Let's start by defining a data type that we will use as an example:

```
data Nat = S Nat | Z
```

This data type encodes the natural numbers in Peano style. This means that we have 0 and a way to produce the successor of any natural number.

We can construct new natural numbers from integers easily:

```
-- Allow us to construct Nats
mkNat :: Integer -> Nat
mkNat n | n < 0 = error "cannot construct negative natural number"
mkNat 0 = Z
mkNat n = S $ mkNat (n-1)
```

Now, we'll first define a catamorphism for this type, because a histomorphism is quite similar to it and a catamorphism is easier to understand.

A catamorphism allows to "fold" or "tear down" a structure. It only expects a function that knows how to fold the structure *when all recursive terms* have been folded already. Let's define such a type, similar to Nat, but with all recursive instances replaced by some value of type `a`

:

```
data NatF a = SF a | ZF -- Aside: this is just Maybe
```

Now, we can define the type of our catamorphism for Nat:

```
cata :: (NatF a -> a)
-> (Nat -> a)
```

Given a function that knows how to fold the non-recursive structure `NatF a`

to an `a`

, `cata`

turns that into a function to fold a whole `Nat`

.

The implementation of cata is quite simple: first fold the recursive subterm (if there is any) and the apply our function:

```
cata f Z = f ZF -- No subterm to fold, base case
cata f (S subterm) = f $ SF $ cata f subterm -- Fold subterm first, recursive case
```

We can use this catamorphism to convert `Nat`

s back to `Integer`

s, like this:

```
natToInteger :: Nat -> Integer
natToInteger = cata phi where
-- We only need to provide a function to fold
-- a non-recursive Nat-like structure
phi :: NatF Integer -> Integer
phi ZF = 0
phi (SF x) = x + 1
```

So with `cata`

, we get access to the value of the immediate subterm. But imagine we like to access the values of transitive subterms too, for example, when defining a fibonacci function. Then, we need not only access to the previous value, but also to the 2-nd previous value. This is where histomorphisms come into play.

A histomorphism (histo sounds a lot like "history") allows us to access *all* previous values, not just the most recent one. This means we now get a list of values, not just a single one, so the type of histomorphism is:

```
-- We could use the type NatF (NonEmptyList a) here.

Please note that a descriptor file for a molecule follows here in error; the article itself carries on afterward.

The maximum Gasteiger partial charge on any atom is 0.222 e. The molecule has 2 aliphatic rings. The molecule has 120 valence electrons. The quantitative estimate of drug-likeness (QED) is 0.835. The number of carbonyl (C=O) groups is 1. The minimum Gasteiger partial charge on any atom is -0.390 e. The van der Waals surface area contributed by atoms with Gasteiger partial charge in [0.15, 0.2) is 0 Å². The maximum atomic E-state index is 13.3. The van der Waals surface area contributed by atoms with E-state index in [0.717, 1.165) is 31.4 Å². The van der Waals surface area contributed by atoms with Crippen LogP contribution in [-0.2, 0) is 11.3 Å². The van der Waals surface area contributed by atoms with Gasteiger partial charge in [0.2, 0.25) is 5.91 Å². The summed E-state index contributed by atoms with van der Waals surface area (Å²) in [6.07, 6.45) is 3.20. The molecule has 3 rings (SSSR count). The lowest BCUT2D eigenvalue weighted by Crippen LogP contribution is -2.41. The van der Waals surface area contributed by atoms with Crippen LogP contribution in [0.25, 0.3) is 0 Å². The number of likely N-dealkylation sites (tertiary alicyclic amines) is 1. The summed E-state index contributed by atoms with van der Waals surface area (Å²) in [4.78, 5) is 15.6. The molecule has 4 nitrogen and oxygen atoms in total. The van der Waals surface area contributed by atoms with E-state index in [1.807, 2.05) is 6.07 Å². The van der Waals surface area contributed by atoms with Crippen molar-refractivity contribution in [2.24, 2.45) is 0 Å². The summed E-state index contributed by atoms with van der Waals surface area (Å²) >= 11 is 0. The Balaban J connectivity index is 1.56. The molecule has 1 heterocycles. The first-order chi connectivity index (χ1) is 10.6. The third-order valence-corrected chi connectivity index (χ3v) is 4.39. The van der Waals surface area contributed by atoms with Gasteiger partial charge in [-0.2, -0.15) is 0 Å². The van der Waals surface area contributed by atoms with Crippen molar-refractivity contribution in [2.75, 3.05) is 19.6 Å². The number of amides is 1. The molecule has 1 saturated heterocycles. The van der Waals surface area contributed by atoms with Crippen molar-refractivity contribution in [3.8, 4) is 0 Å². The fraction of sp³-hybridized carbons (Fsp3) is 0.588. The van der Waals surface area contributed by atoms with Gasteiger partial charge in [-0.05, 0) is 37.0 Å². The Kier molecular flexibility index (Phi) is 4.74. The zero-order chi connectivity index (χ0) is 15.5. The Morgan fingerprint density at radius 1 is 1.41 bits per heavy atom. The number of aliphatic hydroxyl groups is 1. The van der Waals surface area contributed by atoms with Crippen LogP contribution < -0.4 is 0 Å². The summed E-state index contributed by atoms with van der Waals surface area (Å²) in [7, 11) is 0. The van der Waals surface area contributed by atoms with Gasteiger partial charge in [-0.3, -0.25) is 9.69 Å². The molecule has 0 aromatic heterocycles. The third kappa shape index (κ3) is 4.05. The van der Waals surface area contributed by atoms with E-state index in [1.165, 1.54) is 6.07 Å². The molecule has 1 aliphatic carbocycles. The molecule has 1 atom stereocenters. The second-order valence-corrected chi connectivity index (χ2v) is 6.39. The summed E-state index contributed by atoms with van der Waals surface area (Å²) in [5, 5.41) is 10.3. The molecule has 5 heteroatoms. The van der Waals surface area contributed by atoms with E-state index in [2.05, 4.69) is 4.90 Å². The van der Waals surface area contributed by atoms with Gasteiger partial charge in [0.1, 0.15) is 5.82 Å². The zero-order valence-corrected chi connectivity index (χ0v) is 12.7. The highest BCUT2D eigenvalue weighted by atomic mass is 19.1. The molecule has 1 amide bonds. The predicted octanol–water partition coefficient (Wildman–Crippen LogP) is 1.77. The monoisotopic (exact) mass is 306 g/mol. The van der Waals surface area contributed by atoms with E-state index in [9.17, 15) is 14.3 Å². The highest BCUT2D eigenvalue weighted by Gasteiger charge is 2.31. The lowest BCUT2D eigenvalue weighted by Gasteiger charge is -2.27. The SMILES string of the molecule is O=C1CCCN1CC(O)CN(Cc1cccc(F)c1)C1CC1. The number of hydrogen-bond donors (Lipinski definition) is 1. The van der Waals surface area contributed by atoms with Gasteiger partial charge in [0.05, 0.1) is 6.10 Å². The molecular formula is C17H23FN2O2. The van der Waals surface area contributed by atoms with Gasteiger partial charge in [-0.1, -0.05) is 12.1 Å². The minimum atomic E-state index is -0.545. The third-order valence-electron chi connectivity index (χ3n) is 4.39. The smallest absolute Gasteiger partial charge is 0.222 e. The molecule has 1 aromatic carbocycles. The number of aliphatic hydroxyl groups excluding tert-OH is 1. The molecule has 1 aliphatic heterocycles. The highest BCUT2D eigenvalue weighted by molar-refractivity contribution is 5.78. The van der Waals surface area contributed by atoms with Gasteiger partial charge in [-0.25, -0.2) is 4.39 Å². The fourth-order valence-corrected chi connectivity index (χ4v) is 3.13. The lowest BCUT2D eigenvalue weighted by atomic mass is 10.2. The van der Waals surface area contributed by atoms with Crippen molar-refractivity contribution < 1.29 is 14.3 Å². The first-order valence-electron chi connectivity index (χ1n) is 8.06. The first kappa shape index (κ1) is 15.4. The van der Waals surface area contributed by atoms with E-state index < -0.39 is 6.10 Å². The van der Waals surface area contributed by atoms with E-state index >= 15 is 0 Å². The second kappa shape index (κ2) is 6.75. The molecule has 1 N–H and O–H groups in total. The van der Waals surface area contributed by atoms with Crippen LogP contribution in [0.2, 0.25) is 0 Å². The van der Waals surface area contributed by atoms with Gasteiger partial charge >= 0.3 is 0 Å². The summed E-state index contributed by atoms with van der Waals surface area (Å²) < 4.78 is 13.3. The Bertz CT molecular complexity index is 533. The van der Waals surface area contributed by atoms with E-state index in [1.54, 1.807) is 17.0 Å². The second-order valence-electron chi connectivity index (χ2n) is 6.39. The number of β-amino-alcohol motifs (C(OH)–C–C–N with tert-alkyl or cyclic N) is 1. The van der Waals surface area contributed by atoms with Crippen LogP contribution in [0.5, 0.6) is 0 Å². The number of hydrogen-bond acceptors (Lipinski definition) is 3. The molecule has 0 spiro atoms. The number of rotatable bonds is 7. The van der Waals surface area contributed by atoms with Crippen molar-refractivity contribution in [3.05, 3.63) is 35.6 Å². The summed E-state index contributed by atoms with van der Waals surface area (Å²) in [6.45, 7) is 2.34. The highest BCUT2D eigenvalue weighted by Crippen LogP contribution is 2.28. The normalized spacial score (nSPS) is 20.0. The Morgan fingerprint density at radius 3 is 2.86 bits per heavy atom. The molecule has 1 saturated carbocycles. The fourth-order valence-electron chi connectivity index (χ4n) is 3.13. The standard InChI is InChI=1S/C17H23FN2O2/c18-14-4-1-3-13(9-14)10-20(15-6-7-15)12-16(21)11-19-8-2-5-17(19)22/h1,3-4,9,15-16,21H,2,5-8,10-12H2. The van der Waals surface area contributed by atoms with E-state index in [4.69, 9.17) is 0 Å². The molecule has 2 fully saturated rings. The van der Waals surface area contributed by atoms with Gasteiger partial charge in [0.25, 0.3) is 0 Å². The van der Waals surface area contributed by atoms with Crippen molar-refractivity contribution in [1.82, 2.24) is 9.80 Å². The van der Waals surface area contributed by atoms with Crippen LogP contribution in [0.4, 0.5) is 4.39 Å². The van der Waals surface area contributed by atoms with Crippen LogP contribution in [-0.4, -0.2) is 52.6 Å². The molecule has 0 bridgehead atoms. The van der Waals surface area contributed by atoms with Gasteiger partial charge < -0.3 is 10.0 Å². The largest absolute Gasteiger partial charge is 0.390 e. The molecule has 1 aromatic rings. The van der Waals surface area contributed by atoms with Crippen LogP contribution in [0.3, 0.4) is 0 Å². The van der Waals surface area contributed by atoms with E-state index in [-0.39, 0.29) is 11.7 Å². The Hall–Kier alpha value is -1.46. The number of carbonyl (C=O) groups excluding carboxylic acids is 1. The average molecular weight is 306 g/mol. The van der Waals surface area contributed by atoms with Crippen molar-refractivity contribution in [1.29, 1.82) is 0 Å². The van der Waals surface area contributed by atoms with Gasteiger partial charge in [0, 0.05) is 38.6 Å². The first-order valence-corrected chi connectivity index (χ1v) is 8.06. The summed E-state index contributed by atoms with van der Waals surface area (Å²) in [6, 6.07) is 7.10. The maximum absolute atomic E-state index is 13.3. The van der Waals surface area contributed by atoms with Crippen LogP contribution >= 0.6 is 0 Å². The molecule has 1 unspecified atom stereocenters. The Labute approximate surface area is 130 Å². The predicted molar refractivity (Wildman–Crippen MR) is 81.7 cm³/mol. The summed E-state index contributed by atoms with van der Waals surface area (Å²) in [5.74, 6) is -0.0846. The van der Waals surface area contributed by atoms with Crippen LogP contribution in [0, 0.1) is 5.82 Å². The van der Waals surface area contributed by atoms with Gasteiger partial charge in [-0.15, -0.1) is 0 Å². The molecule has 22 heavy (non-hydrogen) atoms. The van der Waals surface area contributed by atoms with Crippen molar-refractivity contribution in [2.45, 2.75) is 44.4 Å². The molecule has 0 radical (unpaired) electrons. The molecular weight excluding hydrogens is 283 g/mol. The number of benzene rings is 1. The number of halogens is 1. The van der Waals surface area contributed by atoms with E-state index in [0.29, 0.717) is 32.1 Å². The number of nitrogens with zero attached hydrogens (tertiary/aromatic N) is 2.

-- But because NatF is Maybe, NatF (NonEmptyList a) is equal to [a].
-- Using just [a] is a lot simpler
histo :: ([a] -> a)
-> Nat -> a
histo f = head . go where
-- go :: Nat -> [a] -- This signature would need ScopedTVs
go Z = [f []]
go (S x) = let subvalues = go x in f subvalues : subvalues
```

Now, we can define `fibN`

as follows:

```
-- Example: calculate the n-th fibonacci number
fibN :: Nat -> Integer
fibN = histo $ \x -> case x of
(x:y:_) -> x + y
_ -> 1
```

Aside: even though it might appear so, histo is not more powerful than cata. You can see that yourself by implementing histo in terms of cata and the other way around.

What I didn't show in the above example is that `cata`

and `histo`

can be implemented very generally if you define your type as a fixpoint of a functor. Our `Nat`

type is just the fixed point of the Functor `NatF`

.

If you define `histo`

in the generic way, then you also need to come up with a type like the `NonEmptyList`

in our example, but for any functor. This type is precisely `Cofree f`

, where `f`

is the functor you took the fixed point of. You can see that it works for our example: `NonEmptyList`

is just `Cofree Maybe`

. This is how you get to the generic type of `histo`

:

```
histo :: Functor f
=> (f (Cofree f a) -> a)
-> Fix f -- ^ This is the fixed point of f
-> a
```

You can think of `f (Cofree f a)`

as kind of a stack, where with each "layer", you can see a less-folded structure. At the top of the stack, every immediate subterm is folded. Then, if you go one layer deeper, the immediate subterm is no longer folded, but the sub-subterms are all already folded (or evaluated, which might make more sense to say in the case of ASTs). So you can basically see "the sequence of reductions" that has been applied (= the history).

`histo :: (Mu a,Functor (PF a)) => Ann a -> (F a (Histo a c) -> c) -> a -> c`

`recursion-schemes`

has`histo`

and`dyna`

is just`histo`

that works on any coalgebra, not just final ones. The most trivial interesting example I can think of is a rather direct`tail`

built off a generalized`foldr :: (a -> b -> b -> b) -> (a -> b -> b) -> b -> [a] -> b`